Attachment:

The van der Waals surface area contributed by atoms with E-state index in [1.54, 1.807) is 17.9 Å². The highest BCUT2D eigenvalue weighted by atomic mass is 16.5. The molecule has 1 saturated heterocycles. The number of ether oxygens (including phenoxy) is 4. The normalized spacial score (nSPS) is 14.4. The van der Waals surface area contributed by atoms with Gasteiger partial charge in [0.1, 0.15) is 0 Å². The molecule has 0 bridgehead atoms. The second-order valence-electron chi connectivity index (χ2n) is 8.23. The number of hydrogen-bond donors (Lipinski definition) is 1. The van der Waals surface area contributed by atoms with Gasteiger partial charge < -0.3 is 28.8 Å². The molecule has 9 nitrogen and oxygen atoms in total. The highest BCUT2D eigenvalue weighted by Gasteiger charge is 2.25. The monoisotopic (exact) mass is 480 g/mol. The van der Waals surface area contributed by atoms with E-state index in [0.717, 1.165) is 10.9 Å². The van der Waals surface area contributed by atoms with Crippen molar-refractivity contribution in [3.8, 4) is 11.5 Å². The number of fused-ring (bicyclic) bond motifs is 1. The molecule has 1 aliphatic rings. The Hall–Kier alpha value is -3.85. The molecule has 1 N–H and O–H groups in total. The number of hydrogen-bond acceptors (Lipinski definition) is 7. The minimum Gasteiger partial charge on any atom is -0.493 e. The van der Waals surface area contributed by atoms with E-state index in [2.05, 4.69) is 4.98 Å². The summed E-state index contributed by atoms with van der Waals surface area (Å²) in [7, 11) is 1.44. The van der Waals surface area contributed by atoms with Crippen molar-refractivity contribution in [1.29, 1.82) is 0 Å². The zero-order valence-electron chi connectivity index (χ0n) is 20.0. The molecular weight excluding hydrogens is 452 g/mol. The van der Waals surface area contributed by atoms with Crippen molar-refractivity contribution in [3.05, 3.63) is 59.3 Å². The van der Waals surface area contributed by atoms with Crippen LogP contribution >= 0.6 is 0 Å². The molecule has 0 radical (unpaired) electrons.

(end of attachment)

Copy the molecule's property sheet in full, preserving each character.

The van der Waals surface area contributed by atoms with E-state index in [1.54, 1.807) is 17.9 Å². The highest BCUT2D eigenvalue weighted by atomic mass is 16.5. The molecule has 1 saturated heterocycles. The number of ether oxygens (including phenoxy) is 4. The normalized spacial score (nSPS) is 14.4. The van der Waals surface area contributed by atoms with Gasteiger partial charge in [0.1, 0.15) is 0 Å². The molecule has 0 bridgehead atoms. The second-order valence-electron chi connectivity index (χ2n) is 8.23. The number of hydrogen-bond donors (Lipinski definition) is 1. The van der Waals surface area contributed by atoms with Gasteiger partial charge < -0.3 is 28.8 Å². The molecule has 9 nitrogen and oxygen atoms in total. The highest BCUT2D eigenvalue weighted by Gasteiger charge is 2.25. The monoisotopic (exact) mass is 480 g/mol. The van der Waals surface area contributed by atoms with E-state index in [0.717, 1.165) is 10.9 Å². The van der Waals surface area contributed by atoms with Crippen molar-refractivity contribution in [3.8, 4) is 11.5 Å². The number of fused-ring (bicyclic) bond motifs is 1. The molecule has 1 aliphatic rings. The Hall–Kier alpha value is -3.85. The molecule has 1 N–H and O–H groups in total. The number of hydrogen-bond acceptors (Lipinski definition) is 7. The minimum Gasteiger partial charge on any atom is -0.493 e. The van der Waals surface area contributed by atoms with E-state index in [2.05, 4.69) is 4.98 Å². The summed E-state index contributed by atoms with van der Waals surface area (Å²) in [7, 11) is 1.44. The van der Waals surface area contributed by atoms with Crippen molar-refractivity contribution in [1.29, 1.82) is 0 Å². The zero-order valence-electron chi connectivity index (χ0n) is 20.0. The molecular weight excluding hydrogens is 452 g/mol. The van der Waals surface area contributed by atoms with Crippen molar-refractivity contribution in [3.05, 3.63) is 59.3 Å². The van der Waals surface area contributed by atoms with Crippen LogP contribution >= 0.6 is 0 Å². The molecule has 0 radical (unpaired) electrons.